I don't know what the policy is on harvesting beaches up on Vancouver Island, that's Canada, and the red tide signs might be legit or they might be someone's way of keeping some of the harvest on the beach to reproduce, overharvesting can be a problem. Red tides are serious stuff, most of it from local pollution etc - too many septic systems too close to the shore if you ask me. In Washington we share beaches with indigenous people, who have harvested seafood from beaches for thousands of years, and they have the right to do so still, no worries from me. If you find yourself back that way I would ask some locals if the red tide is current, if it is then eat at a restaurant, they'll get their clams from somewhere safe, if not get a permit or license and a clam gun and eat up, there's lots of good nutrition on the beach.

#200053 - 04/12/10 09:10 PM Re: Shellfish - West Coast [Re: dougwalkabout]
Teslinhiker Offline

Registered: 12/14/09
Posts: 1383
I agree with Ben. Red Tide is a real and dangerous problem and I would never advise anyone to eat any seafood that is under a ban. That being said, every year there are some who disregard the ban and end up in the hospital deadly ill. Just a couple of weeks ago we seen some nice mussels on the shoreline but without knowing if there was a Red Tide ban, the mussels lived another day, otherwise they would of made a nice dinner...

Unfortunately Red Tide is here to stay, however with caution taken by harvesting out on large tidal areas with no ban and away from sheltered bays and backwaters, shellfish can still be safely harvested and enjoyed. If you were ever stranded on the coast and there was no Red Tide, you would never go hungry due to the fish, shellfish and vegetation available
Earth and sky, woods and fields, lakes and rivers, the mountain and the sea, are excellent schoolmasters, and teach some of us more than we can ever learn from books.

John Lubbock

#200062 - 04/13/10 12:59 AM Re: Shellfish - West Coast [Re: Teslinhiker]
scafool Offline

Registered: 12/18/08
Posts: 1534
Loc: Muskoka
I assume by polychaetes you mean the clam worms.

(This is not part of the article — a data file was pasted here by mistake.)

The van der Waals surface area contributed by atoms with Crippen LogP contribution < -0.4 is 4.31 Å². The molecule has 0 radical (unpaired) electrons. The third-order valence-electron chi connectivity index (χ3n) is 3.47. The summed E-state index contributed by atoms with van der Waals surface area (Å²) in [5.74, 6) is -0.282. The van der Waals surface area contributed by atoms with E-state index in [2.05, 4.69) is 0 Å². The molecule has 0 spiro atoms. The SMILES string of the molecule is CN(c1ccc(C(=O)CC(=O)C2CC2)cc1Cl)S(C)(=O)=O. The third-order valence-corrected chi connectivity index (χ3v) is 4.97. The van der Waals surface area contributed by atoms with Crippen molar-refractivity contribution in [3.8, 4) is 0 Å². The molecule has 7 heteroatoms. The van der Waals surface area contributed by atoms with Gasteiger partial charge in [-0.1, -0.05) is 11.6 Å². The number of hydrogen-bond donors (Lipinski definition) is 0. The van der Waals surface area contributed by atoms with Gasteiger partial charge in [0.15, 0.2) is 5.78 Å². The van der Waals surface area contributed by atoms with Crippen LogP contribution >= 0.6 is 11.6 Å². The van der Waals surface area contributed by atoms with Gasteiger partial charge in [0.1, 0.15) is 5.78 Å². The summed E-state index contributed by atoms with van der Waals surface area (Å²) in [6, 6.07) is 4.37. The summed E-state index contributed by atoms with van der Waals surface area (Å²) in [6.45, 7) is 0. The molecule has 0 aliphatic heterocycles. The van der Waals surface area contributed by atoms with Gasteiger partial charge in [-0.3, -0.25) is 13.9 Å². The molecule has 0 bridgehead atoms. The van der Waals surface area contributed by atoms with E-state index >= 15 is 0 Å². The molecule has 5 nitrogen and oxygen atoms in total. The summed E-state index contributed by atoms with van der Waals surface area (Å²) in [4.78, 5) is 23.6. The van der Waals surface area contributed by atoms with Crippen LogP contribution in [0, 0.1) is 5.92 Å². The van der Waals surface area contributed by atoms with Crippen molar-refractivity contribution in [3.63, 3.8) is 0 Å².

They really are nasty looking little beggars, especially when they stick out their fangs.
Some people recommend them as fish bait but I found the stinking pile worms worked better.

Red tide only affects the clams, not the crabs.
The clams concentrate the poison and depending on the type of clam they can cause paralytic shellfish poisoning for a long time after the Red Tide is over.

20 years ago they used to track the red tide blooms and issue warnings for the areas it appeared in.
It seems the Ministry of Fisheries still does it.
Here is a site.

I am certain they also have a page explaining what red tide is.
The warning sign of tingling lips is not something you can trust either.

There are other problems beside red tide though. There are lots of places where the shellfish beds have been contaminated by pollution.

One of my favourite seafoods while I was there was sea urchins.
Urchins graze on seaweed so they are not affected by red tide.
You find them just below the low tide level.
By now it is likely illegal to harvest them because of overfishing (Asian market?).
There are 5 fingers of roe in them clinging to the inside of the shell. The rest of the mess inside them is just water and seaweed to be dumped out.
To me they taste somewhat like strawberry and lemon raw but just like scrambled eggs cooked. I prefer them raw.

Octopus was another real treat.

Vancouver Island is good for the Dungeness crabs too.
You can get them by setting a crab pot at low tide and checking it when the tide goes out again.
I have even had crabs grab onto my fishing line when fishing on a beach for sole. There are size limits so you need to measure and release the ones that are too small.

There are a lot of fish besides salmon. Many of them are easily caught from shore. Ling cod, greenling and rockfish are all good catches. There are other sculpins like red irish lord that are good and of course there are flatfish like flounder, sole and of course halibut. (but for halibut you really need a boat to fish effectively)
The small sharks are good eating too, the one they call the dogfish.
I understand there are more mackerel appearing on the west coast now.

In the spring there is a herring run and there are smelt runs too.